Facebook’s Mobile App Install Ads - will they work for developers?

Back in August, Facebook announced a beta for a new ad unit to help drive mobile app installs on iOS and Android. That product was made available to all developers recently and the early user reports are very positive. Is this early success likely to translate into a long term win-win for both Facebook and the mobile developer community?

What are we talking about?

The mobile app install ads are bid for by developers on a cost-per-click (CPC) basis and displayed to Facebook users in the news feed on their mobile devices. Tapping on an ad takes a Re-user to the store page for the app, ready to purchase/download it. Essentially the offering is similar to many of the cross-promotion networks out there except that there’s only the one Facebook app promoting everyone else’s. Since Facebook’s app (or mobile site) has more users and engagement than all the others, it naturally gets the lion’s share of the value. Indeed even before the product was officially announced it was exposed as an expected $1B/year revenue generator.

Early success is unsurprising

Since the product is new and usage just ramping up, it’s not at all surprising that early adopters are seeing great success with it. Facebook will be controlling their inventory (the number of ads they show) to set a pricing level they know is better than the competition. Premium placement of the ads within Facebook’s app/site and the novelty factor ensure excellent click-through ratios (CTRs) in the early days and better targeting creates higher conversion ratios too. However, what remains to be seen is how well this will scale and whether users will tire of the ads rapidly. At the current level of $0.18-$0.60 per click with CTRs at 1-2%, Facebook will have to show an awful lot of ads to generate $1B/year. If too many ads are shown CTRs will fall, then they have to limit inventory and CPC will start to rise. The alternative is that Facebook has to find ways to improve the CTRs and/or conversions, partly through more engaging display but primarily through better targeting of the ads.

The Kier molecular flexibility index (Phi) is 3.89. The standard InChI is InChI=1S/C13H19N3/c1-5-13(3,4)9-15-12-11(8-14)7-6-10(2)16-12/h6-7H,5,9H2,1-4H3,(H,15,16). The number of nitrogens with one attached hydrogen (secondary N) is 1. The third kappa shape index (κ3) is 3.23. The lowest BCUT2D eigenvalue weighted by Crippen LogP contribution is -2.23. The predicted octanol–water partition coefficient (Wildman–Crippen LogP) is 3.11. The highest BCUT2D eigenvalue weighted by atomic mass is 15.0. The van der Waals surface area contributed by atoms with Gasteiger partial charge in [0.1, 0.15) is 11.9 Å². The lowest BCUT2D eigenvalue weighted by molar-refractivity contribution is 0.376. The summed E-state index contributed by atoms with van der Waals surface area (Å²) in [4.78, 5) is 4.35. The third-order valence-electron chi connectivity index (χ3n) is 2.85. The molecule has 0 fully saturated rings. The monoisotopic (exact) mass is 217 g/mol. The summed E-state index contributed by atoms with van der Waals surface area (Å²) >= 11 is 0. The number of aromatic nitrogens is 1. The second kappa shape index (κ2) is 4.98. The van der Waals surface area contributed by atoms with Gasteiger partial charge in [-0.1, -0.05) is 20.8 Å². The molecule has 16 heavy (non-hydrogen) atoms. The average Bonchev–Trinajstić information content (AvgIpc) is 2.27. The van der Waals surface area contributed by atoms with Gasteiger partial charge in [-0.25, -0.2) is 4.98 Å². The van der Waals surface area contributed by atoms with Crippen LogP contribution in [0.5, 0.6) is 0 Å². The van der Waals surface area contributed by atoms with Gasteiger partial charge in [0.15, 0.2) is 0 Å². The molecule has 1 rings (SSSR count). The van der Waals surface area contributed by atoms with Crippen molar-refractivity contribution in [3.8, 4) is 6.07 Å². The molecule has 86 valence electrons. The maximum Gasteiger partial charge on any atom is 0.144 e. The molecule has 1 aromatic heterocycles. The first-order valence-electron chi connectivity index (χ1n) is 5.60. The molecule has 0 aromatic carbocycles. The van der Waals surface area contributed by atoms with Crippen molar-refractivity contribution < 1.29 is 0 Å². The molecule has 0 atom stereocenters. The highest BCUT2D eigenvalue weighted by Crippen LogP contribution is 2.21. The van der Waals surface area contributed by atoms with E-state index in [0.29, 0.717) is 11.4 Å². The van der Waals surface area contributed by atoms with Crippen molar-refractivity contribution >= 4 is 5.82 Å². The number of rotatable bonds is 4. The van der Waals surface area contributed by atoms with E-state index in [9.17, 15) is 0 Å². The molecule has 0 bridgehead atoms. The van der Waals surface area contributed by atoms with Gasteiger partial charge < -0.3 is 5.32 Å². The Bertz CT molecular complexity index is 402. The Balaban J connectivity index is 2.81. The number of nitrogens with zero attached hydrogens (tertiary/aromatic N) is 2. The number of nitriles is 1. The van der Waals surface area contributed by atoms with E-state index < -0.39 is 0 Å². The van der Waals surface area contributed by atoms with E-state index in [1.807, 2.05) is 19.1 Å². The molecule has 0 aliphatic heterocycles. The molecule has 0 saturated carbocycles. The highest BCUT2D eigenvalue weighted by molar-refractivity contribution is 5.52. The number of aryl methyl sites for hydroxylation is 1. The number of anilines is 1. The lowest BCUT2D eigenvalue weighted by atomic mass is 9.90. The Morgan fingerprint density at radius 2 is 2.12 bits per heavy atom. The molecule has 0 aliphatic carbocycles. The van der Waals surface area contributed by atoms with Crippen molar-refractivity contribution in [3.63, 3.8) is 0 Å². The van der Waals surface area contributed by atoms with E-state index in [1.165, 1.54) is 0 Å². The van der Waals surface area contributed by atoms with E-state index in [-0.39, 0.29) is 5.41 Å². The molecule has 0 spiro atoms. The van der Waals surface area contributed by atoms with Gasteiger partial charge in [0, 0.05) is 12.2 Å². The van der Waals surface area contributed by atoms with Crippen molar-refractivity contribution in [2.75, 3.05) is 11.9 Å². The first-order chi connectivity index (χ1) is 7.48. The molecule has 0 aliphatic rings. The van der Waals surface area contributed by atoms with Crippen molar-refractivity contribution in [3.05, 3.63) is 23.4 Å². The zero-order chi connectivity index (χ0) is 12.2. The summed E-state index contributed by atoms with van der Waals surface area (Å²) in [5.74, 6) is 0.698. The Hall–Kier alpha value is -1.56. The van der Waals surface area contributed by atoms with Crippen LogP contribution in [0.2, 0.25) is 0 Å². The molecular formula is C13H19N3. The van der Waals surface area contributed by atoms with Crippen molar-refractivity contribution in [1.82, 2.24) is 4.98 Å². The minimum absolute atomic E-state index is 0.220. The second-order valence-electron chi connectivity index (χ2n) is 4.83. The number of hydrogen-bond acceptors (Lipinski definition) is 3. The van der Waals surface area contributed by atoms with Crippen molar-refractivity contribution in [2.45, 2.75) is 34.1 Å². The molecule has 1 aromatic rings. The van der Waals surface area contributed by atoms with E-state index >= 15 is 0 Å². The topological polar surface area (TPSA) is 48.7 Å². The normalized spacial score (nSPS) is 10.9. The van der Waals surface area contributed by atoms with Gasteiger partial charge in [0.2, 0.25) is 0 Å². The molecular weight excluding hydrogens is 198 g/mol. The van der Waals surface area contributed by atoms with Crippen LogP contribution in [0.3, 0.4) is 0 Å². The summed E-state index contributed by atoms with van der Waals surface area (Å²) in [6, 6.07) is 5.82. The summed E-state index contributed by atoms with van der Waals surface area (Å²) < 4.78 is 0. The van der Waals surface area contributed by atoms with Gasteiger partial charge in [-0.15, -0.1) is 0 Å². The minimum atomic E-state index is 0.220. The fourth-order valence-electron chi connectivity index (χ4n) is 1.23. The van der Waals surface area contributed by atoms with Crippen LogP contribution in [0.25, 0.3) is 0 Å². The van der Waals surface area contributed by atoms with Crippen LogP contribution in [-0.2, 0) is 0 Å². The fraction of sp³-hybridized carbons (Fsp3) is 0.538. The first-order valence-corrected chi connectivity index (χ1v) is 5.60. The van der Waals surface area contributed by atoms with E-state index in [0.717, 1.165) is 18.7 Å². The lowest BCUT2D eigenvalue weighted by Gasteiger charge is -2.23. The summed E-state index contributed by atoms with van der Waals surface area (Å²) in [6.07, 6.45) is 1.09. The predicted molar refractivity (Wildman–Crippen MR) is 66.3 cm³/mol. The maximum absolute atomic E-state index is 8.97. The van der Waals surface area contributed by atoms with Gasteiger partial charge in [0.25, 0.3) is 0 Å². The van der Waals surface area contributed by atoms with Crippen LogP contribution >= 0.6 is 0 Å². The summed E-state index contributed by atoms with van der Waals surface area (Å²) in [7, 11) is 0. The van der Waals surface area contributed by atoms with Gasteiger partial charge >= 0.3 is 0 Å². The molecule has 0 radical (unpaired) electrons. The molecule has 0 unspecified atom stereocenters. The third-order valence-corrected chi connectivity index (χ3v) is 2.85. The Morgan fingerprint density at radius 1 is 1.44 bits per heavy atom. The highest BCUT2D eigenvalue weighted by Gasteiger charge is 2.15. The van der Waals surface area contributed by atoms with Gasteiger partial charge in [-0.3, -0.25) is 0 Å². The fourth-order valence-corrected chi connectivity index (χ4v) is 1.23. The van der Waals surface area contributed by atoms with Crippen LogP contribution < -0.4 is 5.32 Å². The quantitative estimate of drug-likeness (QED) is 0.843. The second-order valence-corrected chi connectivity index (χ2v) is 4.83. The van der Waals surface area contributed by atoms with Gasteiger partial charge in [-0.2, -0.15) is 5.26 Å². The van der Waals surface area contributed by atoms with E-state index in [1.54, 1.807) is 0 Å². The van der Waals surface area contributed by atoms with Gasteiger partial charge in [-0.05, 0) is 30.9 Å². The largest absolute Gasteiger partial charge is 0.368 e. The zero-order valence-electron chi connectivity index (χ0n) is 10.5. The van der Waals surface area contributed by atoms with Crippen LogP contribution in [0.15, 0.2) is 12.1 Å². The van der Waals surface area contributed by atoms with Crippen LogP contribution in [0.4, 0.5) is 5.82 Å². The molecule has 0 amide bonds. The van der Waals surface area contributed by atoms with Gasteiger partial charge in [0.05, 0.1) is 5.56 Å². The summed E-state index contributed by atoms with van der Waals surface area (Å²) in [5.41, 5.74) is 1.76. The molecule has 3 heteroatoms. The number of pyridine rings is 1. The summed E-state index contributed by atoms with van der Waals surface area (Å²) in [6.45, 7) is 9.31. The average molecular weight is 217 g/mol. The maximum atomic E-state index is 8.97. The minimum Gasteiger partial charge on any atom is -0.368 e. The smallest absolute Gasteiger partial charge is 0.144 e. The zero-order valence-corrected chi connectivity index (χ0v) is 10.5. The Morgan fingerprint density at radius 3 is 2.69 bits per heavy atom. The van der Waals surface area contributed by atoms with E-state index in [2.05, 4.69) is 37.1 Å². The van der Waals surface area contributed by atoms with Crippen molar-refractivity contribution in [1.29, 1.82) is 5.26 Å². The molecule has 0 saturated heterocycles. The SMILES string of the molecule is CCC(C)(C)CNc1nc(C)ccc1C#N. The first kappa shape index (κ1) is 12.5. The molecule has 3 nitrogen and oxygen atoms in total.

Who will it work for?

As you’d expect, the beta testers for the service were quite large companies. Good m-commerce apps, as in one of the case study examples, will continue to succeed. Where purchase rates via the app are greater than desktop web equivalents and the lifetime value of a user is probably in the 10s or even 100s of dollars they can afford to pay significantly more than the current rate to acquire users. Larger game companies that generate excellent revenue per user from a free-to-play model, or have a large offering of games they can cross-promote themselves once they’ve got a new user, can also afford to buy customers in this way. In general if your revenue per download is significantly greater than the cost of acquisition then it makes sense.

What could go wrong?

For the average developer generating income directly from their software these user acquisition costs are simply too high, even with excellent conversion rates. According to Asymco, the current average revenue per download on iOS is $0.43 (from paid downloads and in-app purchase only, advertising revenues are generally lower though). Android has lower revenue per download than iOS on average. It’s clear that unless you have an app that generates significantly above the average level of revenue per download, this product is not for you as an ongoing marketing effort. It might make sense as part of a launch marketing campaign to kick-start downloads and ratings, generate a higher store ranking and hopefully better discoverability via search. By buying a critical mass of users you might also be able to get better growth via organic social sharing. This is where Facebook moving into mobile app install ads creates a conflict of interest that could be very bad for developers. Facebook’s open social platform is currently the most popular way for developers to market their apps. However just because your users post something from your app to Facebook, doesn’t mean their friends will see it. Facebook certainly has the technical capability to suppress such posts, they currently use it to remove Facebook game spam from non-players. Would they abuse this power to drive greater adoption of their ad product? Only time will tell.


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Mark Wilcox

Mark is developer who has worked on everything from the lowest level smartphone firmware to games and apps that sell pizza. He's also a project leader with a focus on lean methods and a consultant who loves rapid prototyping, app economics and business models.

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